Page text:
Congressional Testimony

martes, junio 25, 2019

Chairwoman Bass, Ranking Member Smith, and members of the Subcommittee, thank you for the opportunity to appear before you today. We greatly appreciate the Subcommittee’s support for the people of Sudan and for drawing attention to this important issue.

USAID is outraged about the brutal crackdown by Sudan’s security forces on unarmed civilians who for months bravely gathered peacefully in the streets of Khartoum and other Sudanese cities and towns, seeking to establish a representative and inclusive government after 30 years of oppression, division, and corruption under Omar al-Bashir. After decades of unwavering partnership between USAID and the people of Sudan, we are also gravely concerned that this non-violent, well-organized, and massive effort by the Sudanese people to demand a democratic and representative government has been met with violence. We appreciate the decisive action of the African Union to suspend Sudan’s membership, and its strong message on the need to transition quickly to a civilian-led government.

jueves, junio 13, 2019

USAID’s development and humanitarian assistance is key to achieving prosperity and stability for our partner countries, as well as the United States. The President’s Fiscal Year (FY) 2020 budget request for USAID’s development assistance in South Asia is $332.3 million, which represents a 73 percent increase over FY 2019’s request. This request supports USAID’s programs in Bangladesh, India, Nepal, Sri Lanka, and the Maldives.

jueves, junio 13, 2019

The President’s FY 2020 Budget Request for assistance to Afghanistan and Pakistan reflects our nation’s efforts to advance our national security interests and increase regional stability. These budget levels continue a downward trend as our assistance portfolios mature towards more sustainable levels. Although the FY 2020 request is reduced in comparison to FY 2018, both Missions will continue to implement a significant suite of assistance programs.

martes, junio 4, 2019

Last month, I traveled to eastern DRC and saw the scale of this outbreak and the response firsthand. I have traveled extensively in my career, from my three decades with the U.S. Navy and in the roles I’ve held since. This trip to the DRC was one of the most important trips I have ever taken. I heard directly from local traditional and religious leaders, as well as our partners, about the challenges communities and response actors are facing. There continues to be ongoing violence and community distrust towards the response driven by years of political and humanitarian failures in the region. The U.S. Government has been working closely with the Government of the DRC, the World Health Organization (WHO), and other international partners to control the spread of disease since the outbreak began, and we’re taking the concerns of our partners into account as we adapt our response. Bringing an end to this devastating outbreak is a top priority for the U.S. Government, because we are committed to reducing the suffering of those affected by Ebola, and because effective efforts to contain and end the outbreak can prevent it from reaching the broader region, as well as our borders.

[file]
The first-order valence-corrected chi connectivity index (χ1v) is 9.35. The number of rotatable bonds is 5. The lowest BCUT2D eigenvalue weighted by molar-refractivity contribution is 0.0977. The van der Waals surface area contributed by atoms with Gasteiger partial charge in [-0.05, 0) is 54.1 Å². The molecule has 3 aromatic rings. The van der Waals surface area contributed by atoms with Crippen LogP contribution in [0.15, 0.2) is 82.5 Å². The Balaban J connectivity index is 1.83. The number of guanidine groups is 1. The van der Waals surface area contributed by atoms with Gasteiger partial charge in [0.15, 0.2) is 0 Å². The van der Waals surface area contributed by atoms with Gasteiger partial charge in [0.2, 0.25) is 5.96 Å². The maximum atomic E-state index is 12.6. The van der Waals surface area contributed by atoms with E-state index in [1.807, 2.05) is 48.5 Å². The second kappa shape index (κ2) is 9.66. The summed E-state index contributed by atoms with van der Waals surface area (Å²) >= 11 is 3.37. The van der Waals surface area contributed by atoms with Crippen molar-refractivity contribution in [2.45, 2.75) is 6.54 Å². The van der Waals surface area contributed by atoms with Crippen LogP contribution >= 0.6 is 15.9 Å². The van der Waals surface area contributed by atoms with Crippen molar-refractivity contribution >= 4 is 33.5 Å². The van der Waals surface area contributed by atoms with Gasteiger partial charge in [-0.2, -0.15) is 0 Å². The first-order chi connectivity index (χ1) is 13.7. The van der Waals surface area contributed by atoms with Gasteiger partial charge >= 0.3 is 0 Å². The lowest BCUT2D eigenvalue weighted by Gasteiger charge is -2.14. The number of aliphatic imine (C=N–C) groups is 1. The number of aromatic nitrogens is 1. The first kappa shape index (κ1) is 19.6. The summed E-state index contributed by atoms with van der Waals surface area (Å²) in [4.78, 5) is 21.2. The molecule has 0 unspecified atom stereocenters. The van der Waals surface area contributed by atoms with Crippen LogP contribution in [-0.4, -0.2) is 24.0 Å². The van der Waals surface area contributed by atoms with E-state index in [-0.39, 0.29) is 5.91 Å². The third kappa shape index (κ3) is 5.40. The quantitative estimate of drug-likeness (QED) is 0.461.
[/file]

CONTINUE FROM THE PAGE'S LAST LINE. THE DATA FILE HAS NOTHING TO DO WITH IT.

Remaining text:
jueves, mayo 16, 2019

Today, we’ve come together, along with colleagues from the State Department, and Department of Defense, to discuss joint efforts to promote democracy, sustainable development, and regional stability in sub-Saharan Africa. As USAID Administrator Mark Green always says - the goal of foreign assistance should be to end the need for its existence. USAID supports the President’s Africa Strategy, and we will not continue with “business as usual.” Instead, our foreign assistance will help our friends on the continent achieve sustained economic growth and self-reliance to combat transnational threats. I know that I cannot touch upon our work in each country given time limitations, so I will focus on some of the themes and situations at the forefront of our attention.

miércoles, mayo 8, 2019

The FY 2020 request for USAID fully and partially managed accounts is approximately $19.2 billion, an increase of $2.4 billion, or 14 percent, over last year’s request. It requests $6.3 billion for global health and $5.2 billion for the Economic Support and Development Fund. In terms of USAID’s humanitarian assistance, it requests $6 billion for the new International Humanitarian Assistance Account, which, combined with all available resources, will allow us to maintain the highest level ever of U.S. humanitarian assistance programming

USAID remains focused on our core day-to-day work: helping support the world’s most-vulnerable populations affected by humanitarian crises; promoting human rights, democracy, and citizen-responsive governance; and improving development outcomes in the areas of economic growth, education, environment, and health worldwide. Every day, our highly professional and dedicated staff work diligently to deliver sustainable development solutions and build self-reliance in partner countries, project American values globally, and advance our foreign-policy and national-security objectives.